Finally, Matthew concludes his content process with one final tweak that quickly and easily boosts results. The more that your Call-to-Action matches your initial content offering the better.
Your blog is the corridor to your gated content and as such there should be continuity. You want to offer more premium though closely related content.
Once you see what’s working, you can redesign your CTAs to include the keywords that generated your traffic to begin with.
Carlos Abler: The Value of Centralizing Content Hubs
Carlos is the Content Marketing & Strategy Lead at 3M. Carlos’ presentation focused on meeting complex challenges in content marketing by harking back to simple truths.
Specifically, Carlos endeavored to explain how a unified enterprise content strategy can be designed to holistically align with customer needs across an organization as massive, diverse, and complicated as 3M.
Carlos’ talk actually complemented Matthew’s quite nicely. They both pertained to building out a content strategy with forethought and organized purpose.
To me, that was the main takeaway from Carlos. The need to work with purpose. Every action must fit within your strategic scheme. To build a strategic scheme, you need to understand the basic concept behind content marketing.
Content must represent meaningful value to customers, whether direct or referential, in accordance with their goals and interests. For cogency’s sake that value should also tie in to and encourage interest in your product/service offerings.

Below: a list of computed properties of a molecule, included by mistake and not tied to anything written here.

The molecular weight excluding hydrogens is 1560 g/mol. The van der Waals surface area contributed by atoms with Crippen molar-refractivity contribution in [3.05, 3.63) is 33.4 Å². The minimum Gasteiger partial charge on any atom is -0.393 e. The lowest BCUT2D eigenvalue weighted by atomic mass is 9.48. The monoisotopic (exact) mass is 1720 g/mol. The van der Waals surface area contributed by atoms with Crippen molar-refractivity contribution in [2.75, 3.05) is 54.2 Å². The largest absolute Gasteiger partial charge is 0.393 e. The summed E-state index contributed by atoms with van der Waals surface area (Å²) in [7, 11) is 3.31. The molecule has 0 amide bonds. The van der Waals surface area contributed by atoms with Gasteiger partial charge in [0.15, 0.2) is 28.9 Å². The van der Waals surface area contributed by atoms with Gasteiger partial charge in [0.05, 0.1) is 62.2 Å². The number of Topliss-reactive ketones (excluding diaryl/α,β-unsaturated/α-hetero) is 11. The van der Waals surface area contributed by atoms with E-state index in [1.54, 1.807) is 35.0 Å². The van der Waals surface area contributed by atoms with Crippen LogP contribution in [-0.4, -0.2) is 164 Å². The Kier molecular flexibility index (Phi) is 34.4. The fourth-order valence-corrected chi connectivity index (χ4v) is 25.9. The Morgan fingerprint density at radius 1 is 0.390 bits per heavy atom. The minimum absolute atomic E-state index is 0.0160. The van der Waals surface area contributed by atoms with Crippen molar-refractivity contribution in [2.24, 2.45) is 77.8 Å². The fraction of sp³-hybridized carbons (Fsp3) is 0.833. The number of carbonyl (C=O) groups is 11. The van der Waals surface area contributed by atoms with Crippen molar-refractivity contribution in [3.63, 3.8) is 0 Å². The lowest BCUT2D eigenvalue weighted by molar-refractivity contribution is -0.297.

That’s the general idea, but how exactly is it pursued? For Carlos, order is key – and the best way to organize your efforts is by asking a series of questions to guide the process.
In answering these questions, you should be able to structure a content marketing process that integrates into your core marketing processes.
That’s important when you’re trying to holistically align content with customer needs across the organization.
Who Is Your Target Audience for the Content?
I should note that this is an interdisciplinary undertaking and to do it properly you’ll need to become a student of audience modalities, content culture frameworks, and process integration. Don’t let that scare you though, the process is rewarded and effective and you will come out the other end as more well-rounded marketer.
This is a complex process and, if lacking proper controls, can lead to an unwieldy mishmash of concepts, goals, and directives. To control the beast, Carlos takes an entirely top-down approach to prioritize, class, and sublimate each item within the organizational hierarchy.
What Needs/Goals/Pain Points Will You address?
Once you’ve gained greater insight into your audience, you’ll be able to begin planning how to communicate value to them. First you need to determine what you’re communicating, then you’ll shift your focus to how.
The what is simple. Find the things that keep your prospects awake at night and employ any resources at your disposal to formulate an effective remedy to their frustrations.